The modern paleo diet seeks to mimic the diet of pre-agricultural hunter-gatherers. It attempts to conform to those foods available across the broad range of ecological niches frequented by paleolithic humans. For the purpose of practicality, it is based on commonly marketed modern foods. It includes cultivated plants and domesticated animal flesh and offal products, as an alternative to the wild sources of the original pre-agricultural diet.
Paleolithic man
With most modern paleo diets, lean meats, fish, vegetables, fruit, roots and nuts are the dietary staples, while cereals, dairy products, salt and processed fat and sugars are avoided. The underlying rationale suggests that foods available from the emergence of Homo habilis (2.3 to 1.4 millions of years ago) through the evolution of Homo sapiens (230,000 to 260,000 years ago) until the emergence of civilisation (12,000 to 13,800 years ago), are healthier than those recently introduced through farming trade. Our digestive and metabolic systems have not had enough time to genetically adapt to these farmed foods. Many recently introduced plants, such as grains, have bioactive chemicals that can harm human health.
In truth, the paleo diet is not strictly typical of a paleolithic diet—for it does not emulate the often desperate eating that our ancestors had to endure. During my time living with the Wik Aborigines on Australia’s Cape York Peninsula, hunger was a constant companion, with feasts and famines oscillating throughout the year.
Some current day versions of the paleo diet do not include breads made from either grass seeds or other flours. Corms, starchy tuberous roots (rhizomes), bulbs and legumes are also not included. Some paleo diet extremists even frown on yams and sweet potatoes because they are high in starch (even though our hunter-gatherers ate these). However bush-breads, in the form of dampers or seed-cakes made mostly from soft grass, acacia seeds, roots and corms (which Deeks Health Bakery emulates) are believed to have always been a part of traditional hunter-gatherer diets. They were considered secondary foods to be eaten when flesh foods (their primary foods) were not available.
On the other hand, paleo diets include vegetables that hunter-gather people did not eat such as asparagus, artichokes, beets, brussel sprouts, broccoli, cabbage, cauliflower, capsicum, carrots, celery, eggplant, onions, parsley, spinach squash, and zucchini. These are cultivated crops that have been selectively enhanced over hundreds, if not a few thousand, years to remove toxins and improve their sweet taste—they now make entertaining, nutritional eating.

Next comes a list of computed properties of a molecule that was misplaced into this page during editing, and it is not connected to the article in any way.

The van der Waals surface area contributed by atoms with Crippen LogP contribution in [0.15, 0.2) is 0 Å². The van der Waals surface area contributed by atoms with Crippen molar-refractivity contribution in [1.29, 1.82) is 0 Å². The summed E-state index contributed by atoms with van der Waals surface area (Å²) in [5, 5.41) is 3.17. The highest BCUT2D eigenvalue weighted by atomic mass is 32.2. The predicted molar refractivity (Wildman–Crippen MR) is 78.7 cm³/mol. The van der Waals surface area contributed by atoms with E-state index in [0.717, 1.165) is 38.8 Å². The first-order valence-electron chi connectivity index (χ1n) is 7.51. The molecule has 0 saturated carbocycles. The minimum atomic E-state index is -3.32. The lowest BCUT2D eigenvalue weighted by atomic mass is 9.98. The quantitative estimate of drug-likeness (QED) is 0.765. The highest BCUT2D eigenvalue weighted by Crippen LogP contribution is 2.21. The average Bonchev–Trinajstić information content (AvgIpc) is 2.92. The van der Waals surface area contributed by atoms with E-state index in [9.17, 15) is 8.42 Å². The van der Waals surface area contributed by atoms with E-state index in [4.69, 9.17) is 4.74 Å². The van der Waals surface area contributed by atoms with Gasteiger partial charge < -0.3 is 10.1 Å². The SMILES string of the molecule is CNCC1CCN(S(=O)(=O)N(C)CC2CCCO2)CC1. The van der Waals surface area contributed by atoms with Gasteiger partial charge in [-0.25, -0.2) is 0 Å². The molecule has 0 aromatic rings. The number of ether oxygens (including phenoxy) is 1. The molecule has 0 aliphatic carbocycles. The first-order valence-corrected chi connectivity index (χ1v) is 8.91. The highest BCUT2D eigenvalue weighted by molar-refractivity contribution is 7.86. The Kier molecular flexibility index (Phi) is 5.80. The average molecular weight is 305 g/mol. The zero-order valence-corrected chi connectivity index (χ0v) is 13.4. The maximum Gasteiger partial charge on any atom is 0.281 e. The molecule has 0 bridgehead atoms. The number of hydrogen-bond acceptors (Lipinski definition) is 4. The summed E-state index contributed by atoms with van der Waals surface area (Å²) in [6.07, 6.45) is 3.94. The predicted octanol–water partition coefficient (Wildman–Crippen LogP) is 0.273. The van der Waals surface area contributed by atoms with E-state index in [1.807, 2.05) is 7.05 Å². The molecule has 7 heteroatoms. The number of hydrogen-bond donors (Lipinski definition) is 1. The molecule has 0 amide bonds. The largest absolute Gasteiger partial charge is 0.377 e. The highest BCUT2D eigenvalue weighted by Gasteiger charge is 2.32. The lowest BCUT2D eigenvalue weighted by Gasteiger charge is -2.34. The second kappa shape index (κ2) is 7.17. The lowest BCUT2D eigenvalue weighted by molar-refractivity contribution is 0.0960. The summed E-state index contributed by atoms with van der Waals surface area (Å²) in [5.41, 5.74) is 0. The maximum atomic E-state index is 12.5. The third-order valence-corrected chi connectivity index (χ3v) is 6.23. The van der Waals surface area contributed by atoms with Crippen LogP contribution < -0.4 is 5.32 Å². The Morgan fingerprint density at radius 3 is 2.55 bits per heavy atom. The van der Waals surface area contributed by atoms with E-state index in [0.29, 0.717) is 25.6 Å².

Some paleo diets promote the use of modern processed oils that were not part of traditional hunter-gatherer diets—oils made from: avocados, coconuts, macadamias, olives and grass-fed cow’s butter. Australian hunter-gatherers ate types of linseeds that are very oily however they did not process these seeds for their oils.
In addition, most paleo diets embrace regularly eating modern fruits, such as: apple, avocado, banana, blackberry, blueberry, cantaloupe, fig, guava, grapes, lemon, lime, lychee, mango, orange, pawpaw, peaches, pineapple, plum, raspberry, strawberry, tangerine, watermelon. In Australia at least, fewer than 16 fruits were consumed across the country by traditional Aborigines. You will probably never see these fruits on supermarket shelves. They are tightly seasonal, make poor crops, most are not tasty and have to be prepared before they can be eaten. Since they were condiments for millions of years, humans now have a limited phosphorylation process to be able to process any significant volume of fruits. Supermarket fruits are now gathered from the four-corners of the world, making them available all year around. They are no longer seasonal, and no longer eaten as a condiment.
The paleo diet also accepts modern nuts such as: almonds, cashews, hazelnuts, pecans, walnuts and various seeds such as pumpkin and sunflower. They do not accept peanuts. Macadamia and pine are the only nuts documented to have been traditionally used by hunter-gatherers, but it is highly likely that some of the others may have been locally used in some parts of Africa before they were marketed.
So what really is the paleo diet? It can be considered a mishmash of ideas not really based on traditional hunter-gatherer ways of eating, but on modern tasty foods that conform to advanced nutritional ideas. The term paleo diet was coined by the noted and respected nutritional-exercise scientist Professor Loren Cordain, although many people (such as Weston Price and others) have proposed that the hunter-gatherer way of eating is the most healthy diet for modern humans.
So which diet should you follow for really good health? The modern paleo diet is a good diet for achieving generally good health. But consider it a base. If you suffer chronic or acute symptoms of ill-health as you age, conduct your own personal food trials and discover which foods are right for you to live a long healthy life. This is what Bill Giles Health Ecology specialises in and we can help you create your own Signature Diet.